This situation cries out for a single, unified agency whose principal mission is to ensure the safety of the nation’s food supply. While the FDA Food Safety Modernization Act of 2011 substantially upgraded and updated the federal Food, Drug and Cosmetics Act, it did not achieve this consolidation. If the challenge of food safety were elevated out of the muck of special interests and governed solely by the criterion of serving the public good, such an agency would long since have come into existence.




Other institutional changes push in the opposite direction, calling for separate functions when consolidation proves counterproductive. When the Department of Homeland Security (DHS) was created, for example, Congress and the Bush administration cast a wide net—too wide, as it turned out. Including the Federal Emergency Management Agency (FEMA) in DHS made more sense in bureaucratic flowcharts than in the real world. To be sure, FEMA has improved its performance since the fiasco of Hurricane Katrina. But as long as this agency remains buried in a department whose principal mission is fighting terrrorism, it will be difficult for it to command top-quality management and adequate resources. As the Kennedy School’s Elaine Kamarck has argued, the best and simplest remedy is to restore the status quo ante—meaning an independent FEMA, which performed with great competence during the Clinton administration.


Public diplomacy and strategic communications provide another instance of a failed consolidation. In an important speech, former secretary of defense Robert Gates argued that in waging and winning the cold war, institutions mattered as much as people and policies. In the aftermath, Washington weakened not only the nation’s military and intelligence but also the institutions of “soft power” that enabled Americans to communicate effectively with other parts of the world. By 1999, as Secretary Gates put it, “the U. S. Information Agency (USIA) was abolished as an independent entity, split into pieces, and many of its capabilities folded into a small corner of the State Department.”


The optimism of the 1990s that erupted when liberal democracy seemed victorious in the battle of ideas turned out to be shortsighted. Today the United States finds itself engaged in new ideological struggles—especially against radical Islamism. Public opinion surveys show that it is on the defensive and losing ground throughout the Muslim world.


Any effort to counter hostile ideologies will remain ineffective as long as it is subordinated to the State Department’s traditional diplomatic priorities. Two options would give public diplomacy and strategic communications the emphasis and clout they need. First, Washington could create a twenty-first-century USIA—a new cabinet-level Department of Global Information and Communications (DGIC)—and back it with the authority it would need to succeed. Many people who support this approach in principle, however, believe that it is not feasible in the current political circumstances. The alternative would be to create a new office in the National Security Council headed by a deputy national security adviser for public diplomacy/strategic communications and backed by a presidential executive order giving that office unchallenged authority to coordinate all the public diplomacy and strategic communications activities of executive branch departments and agencies.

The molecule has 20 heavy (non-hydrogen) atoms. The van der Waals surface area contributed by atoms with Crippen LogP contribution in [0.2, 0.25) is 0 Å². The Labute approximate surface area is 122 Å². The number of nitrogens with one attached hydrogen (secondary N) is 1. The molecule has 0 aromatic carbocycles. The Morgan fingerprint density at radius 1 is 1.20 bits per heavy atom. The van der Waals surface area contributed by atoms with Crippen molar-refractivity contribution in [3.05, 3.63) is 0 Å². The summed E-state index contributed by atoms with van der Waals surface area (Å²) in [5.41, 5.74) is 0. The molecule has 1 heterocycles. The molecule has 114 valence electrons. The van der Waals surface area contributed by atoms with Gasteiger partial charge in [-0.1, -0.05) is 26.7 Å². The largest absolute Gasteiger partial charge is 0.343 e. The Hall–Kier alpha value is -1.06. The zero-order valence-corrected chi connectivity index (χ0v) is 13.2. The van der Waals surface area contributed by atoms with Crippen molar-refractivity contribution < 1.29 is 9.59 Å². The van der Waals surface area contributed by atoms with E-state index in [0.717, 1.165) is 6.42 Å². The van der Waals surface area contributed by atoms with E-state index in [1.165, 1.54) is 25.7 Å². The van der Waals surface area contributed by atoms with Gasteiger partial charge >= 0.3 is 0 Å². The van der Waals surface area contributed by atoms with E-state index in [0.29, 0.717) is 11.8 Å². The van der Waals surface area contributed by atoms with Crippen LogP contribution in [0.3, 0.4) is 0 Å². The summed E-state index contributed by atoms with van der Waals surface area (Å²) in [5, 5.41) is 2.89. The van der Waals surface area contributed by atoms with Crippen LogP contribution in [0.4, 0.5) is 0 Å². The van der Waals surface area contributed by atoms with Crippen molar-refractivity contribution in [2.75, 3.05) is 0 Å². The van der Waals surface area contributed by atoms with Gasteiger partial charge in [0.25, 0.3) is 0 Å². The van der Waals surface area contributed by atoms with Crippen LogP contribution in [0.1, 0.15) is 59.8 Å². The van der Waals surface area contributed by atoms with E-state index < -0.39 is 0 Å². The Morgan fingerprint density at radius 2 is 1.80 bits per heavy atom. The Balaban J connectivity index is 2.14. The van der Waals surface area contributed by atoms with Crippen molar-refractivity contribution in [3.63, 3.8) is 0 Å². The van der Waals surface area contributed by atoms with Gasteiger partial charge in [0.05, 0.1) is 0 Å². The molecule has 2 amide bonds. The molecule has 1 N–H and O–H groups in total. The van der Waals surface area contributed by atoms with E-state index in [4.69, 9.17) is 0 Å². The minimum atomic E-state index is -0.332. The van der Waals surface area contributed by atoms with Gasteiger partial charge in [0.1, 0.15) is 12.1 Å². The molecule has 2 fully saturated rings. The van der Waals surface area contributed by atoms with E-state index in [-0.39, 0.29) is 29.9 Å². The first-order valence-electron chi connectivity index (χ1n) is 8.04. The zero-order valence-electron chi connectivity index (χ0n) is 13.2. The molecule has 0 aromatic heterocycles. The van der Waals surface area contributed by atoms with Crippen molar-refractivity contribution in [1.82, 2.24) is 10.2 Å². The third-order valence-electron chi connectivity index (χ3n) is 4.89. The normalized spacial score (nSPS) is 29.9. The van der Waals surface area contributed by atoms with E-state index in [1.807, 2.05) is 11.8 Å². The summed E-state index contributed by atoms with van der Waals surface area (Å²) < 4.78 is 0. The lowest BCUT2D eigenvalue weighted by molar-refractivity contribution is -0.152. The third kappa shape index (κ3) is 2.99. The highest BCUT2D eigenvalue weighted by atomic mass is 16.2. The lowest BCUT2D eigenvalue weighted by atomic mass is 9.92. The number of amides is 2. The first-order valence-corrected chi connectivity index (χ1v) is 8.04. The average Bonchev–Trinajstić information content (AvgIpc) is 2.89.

Reducing Polarization


Increasing political polarization in recent decades has made it much more difficult for the U.S. government to work effectively. According to a multiyear cooperative study by the Brookings and Hoover Institutions, political elites are now more sharply divided than are citizens, and the latter are more likely to place themselves at the ends rather than in the middle of the ideological spectrum than they were as recently as the 1980s. Having a smaller political center to work with, even leaders committed to bipartisan compromise have found such agreement harder to come by. The study concluded that changes in institutional design could help mute the consequences of polarization and might over time lower the partisan temperature. Here are four ideas, culled from a much longer list.


First, the judicial confirmation process has become poisonously adversarial. One possible response: rely more on bipartisan commissions to generate slates of possible nominees from which the administration would have to choose. This would give the president less opportunity to fire up his base with strongly liberal or conservative picks and would limit his ability to transform the ideological makeup of the federal judiciary. On the face of it, this prospect would not appeal to most presidents. One way to render commissions more attractive to an otherwise unreceptive White House would be to link them to a fast-track procedure for confirmation: judicial nominees selected on a bipartisan basis would have Senate Judiciary Committee hearings expedited and would be assured a prompt up-or-down vote on the floor. The use of Senate “holds” and filibusters would be ruled inadmissible. This would reduce the time, attention, and political capital the White House would have to expend on the confirmation process, freeing up resources for tough legislative battles.